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JetBlue Airways does not often lead on ancillary fees, but with the fuel costs up significantly and the airline unable to recoup all of its increased costs through higher fares, it had no choice except to raise prices for the first checked bag last month, CEO Robin Hayes said in an interview this week in London.
“Fuel prices are up over 33 percent this year,” he told Skift at the Aviation Festival, an industry conference. “You end up having to pass those on. We’re about low fares. We hate increasing fares. But we had a couple of fare increases, and then we made the decision to increase the bag fee to $30 if you don’t buy it in the fare.”
It’s an important distinction. If and when other airlines match JetBlue’s increase — United Airlines did late last month — they will probably add $5 to the price of everyone’s checked luggage. But unlike many of its competitors, JetBlue offers passengers a chance at booking to buy a slightly more expensive fare that come with a a free checked bag. Since the price for that fare — called Blue Plus — remains $25 more expensive than the cheapest fare, passengers who buy it still essentially pay the old price for a bag.
In a way, JetBlue is using the price increase as an incentive to persuade more passengers to commit to a slightly more expensive fare in advance, Hayes said.
“We lay out the fares up next to each other and we make it very clear that it includes a bag,” Hayes said. “Some of the challenges come through the [online trade agencies], because it’s not so obvious to customers. But when you’re on our website — most customers come to our website — it’s pretty clear which fare you should buy.”
The airline industry has an odd way of pricing bags.
Ticket prices and many ancillary options are set according to demand, so prices increase when more people want the products. Almost always, an upgrade to a seat with extra legroom on JetBlue costs considerably more from Los Angeles to New York, when more customer value the product, than from Jacksonville to Fort Lauderdale.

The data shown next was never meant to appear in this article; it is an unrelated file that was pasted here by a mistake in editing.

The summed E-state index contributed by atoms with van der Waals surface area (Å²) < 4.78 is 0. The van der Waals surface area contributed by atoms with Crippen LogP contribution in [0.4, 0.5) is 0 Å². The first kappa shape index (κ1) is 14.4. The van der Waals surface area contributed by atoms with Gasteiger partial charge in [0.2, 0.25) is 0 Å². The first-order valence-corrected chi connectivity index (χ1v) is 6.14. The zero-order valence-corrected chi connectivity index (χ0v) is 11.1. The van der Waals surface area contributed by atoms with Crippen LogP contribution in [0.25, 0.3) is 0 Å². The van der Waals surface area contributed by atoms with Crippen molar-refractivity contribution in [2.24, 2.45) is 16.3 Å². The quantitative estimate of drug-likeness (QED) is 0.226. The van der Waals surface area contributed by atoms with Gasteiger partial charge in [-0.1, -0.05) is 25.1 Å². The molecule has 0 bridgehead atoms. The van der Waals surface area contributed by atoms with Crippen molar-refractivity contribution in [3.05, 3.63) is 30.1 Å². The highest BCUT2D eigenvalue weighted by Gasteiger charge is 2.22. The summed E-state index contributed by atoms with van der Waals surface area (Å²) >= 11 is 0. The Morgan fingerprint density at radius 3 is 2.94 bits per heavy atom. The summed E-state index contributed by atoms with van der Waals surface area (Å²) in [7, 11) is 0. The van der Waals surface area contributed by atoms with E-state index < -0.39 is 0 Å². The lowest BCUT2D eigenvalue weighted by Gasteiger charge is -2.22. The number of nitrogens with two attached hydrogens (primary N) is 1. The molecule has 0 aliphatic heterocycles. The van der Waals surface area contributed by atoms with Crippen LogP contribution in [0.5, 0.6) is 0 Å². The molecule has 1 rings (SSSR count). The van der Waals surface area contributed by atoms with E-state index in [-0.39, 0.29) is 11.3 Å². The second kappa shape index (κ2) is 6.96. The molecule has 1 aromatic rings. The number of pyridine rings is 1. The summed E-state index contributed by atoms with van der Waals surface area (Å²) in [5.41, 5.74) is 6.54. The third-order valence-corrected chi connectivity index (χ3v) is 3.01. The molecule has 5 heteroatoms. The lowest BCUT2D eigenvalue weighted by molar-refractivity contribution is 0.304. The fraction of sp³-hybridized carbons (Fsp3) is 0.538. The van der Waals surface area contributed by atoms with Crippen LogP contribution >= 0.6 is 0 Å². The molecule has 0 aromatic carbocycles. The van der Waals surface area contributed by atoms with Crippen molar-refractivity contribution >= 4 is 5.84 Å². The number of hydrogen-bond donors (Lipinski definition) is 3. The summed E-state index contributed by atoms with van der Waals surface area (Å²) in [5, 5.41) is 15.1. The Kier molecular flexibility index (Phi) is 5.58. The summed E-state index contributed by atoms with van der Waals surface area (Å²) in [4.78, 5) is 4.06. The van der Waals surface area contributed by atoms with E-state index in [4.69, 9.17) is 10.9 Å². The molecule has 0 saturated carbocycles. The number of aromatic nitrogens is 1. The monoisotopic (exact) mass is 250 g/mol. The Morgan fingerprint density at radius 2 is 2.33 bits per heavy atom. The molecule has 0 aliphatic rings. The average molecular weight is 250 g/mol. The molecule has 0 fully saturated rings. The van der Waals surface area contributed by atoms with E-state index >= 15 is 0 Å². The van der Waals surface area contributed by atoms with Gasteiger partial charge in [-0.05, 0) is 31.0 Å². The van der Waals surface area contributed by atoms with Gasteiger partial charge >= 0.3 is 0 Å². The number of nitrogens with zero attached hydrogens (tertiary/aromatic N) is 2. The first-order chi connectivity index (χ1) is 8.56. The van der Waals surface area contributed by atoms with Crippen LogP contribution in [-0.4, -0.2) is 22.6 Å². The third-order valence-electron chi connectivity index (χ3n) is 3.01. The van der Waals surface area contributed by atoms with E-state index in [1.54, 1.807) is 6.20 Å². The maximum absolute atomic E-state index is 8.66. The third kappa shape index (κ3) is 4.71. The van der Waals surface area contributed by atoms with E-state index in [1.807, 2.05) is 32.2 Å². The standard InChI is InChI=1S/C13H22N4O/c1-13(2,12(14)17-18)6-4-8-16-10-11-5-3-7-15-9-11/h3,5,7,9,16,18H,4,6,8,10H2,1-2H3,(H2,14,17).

To recoup its added fuel costs, JetBlue might have tried to push the industry in another direction, away from the once-sized-fits-all pricing for checked luggage. It could have devised a dynamic way to price bags, so customers would pay more to check luggage on longer flights, or during holidays. Discounter Spirit Airlines has experimented with this approach, but it has not caught on.
Ultimately, explaining the change in the pricing model might prove too difficult, Hayes said.
“You could get super scientific and say the price should be linked to the weight of the bag as well, so it’s the weight and the distance,” he said. “But I think that just gets very complicated to message. So we end up just with an average. But yes, it obviously costs more to transport a bag from JFK to LAX than it does from Boston to Pittsburgh.
Other Options for Revenue
JetBlue could have found others ways to make up the revenue.
Even as it retrofits aircraft to reduce legroom slightly, it still has more legroom than just about any other U.S. airline. It’s also the only U.S. carrier with free high-speed WiFi, which can cost $20 or more per segment on other airlines. But JetBlue views both perks as differentiators, and didn’t want to become stingier, Hayes said.
“We can’t have the best on everything, but we want to have what makes a difference to the customer,” he said. “We want to win there. And everywhere else, we just need to be competitive. And those products, they’re an investment, right? If you have more leg room, TV, and WiFi, it costs money to provide that.”
JetBlue also might have introduced a no-frills basic economy product to compete with United, American Airlines and Delta Air Lines. All have a stripped-down product designed for the most cost-conscious customers.
So far, JetBlue has resisted. That may not last forever, but for now, it’s status quo.
“I think that we already have a fare structure that our customers appreciate,” Hayes said. “We’re always looking at things, so it’s not that that fare structure won’t evolve.”
At the conference, Hayes continued to tease JetBlue’s possible expansion into Europe, likely from Boston and New York.
But Hayes said nothing more than usual about JetBlue’s plans. The airline, he said, continues to seriously consider converting an existing order for Airbus aircraft to an extended-range version that could fly from the East Coast to Western Europe. Moreover, he said, JetBlue still calculates its entry into the market would disrupt the business model of other carriers, who can often charge $8,000 or more for a last-minute transatlantic business class ticket.
Hayes said the airline is still not ready to commit, but called Europe a more promising opportunity than the American midwest, where cities like Milwaukee, Kansas City and St. Louis likely would welcome the carrier.
“Not that we can’t add some of these other smaller cities or medium sized cities over time, but the next best source of value for us is to add the destinations that have the most relevance, so London, Paris, and other European countries,” he said.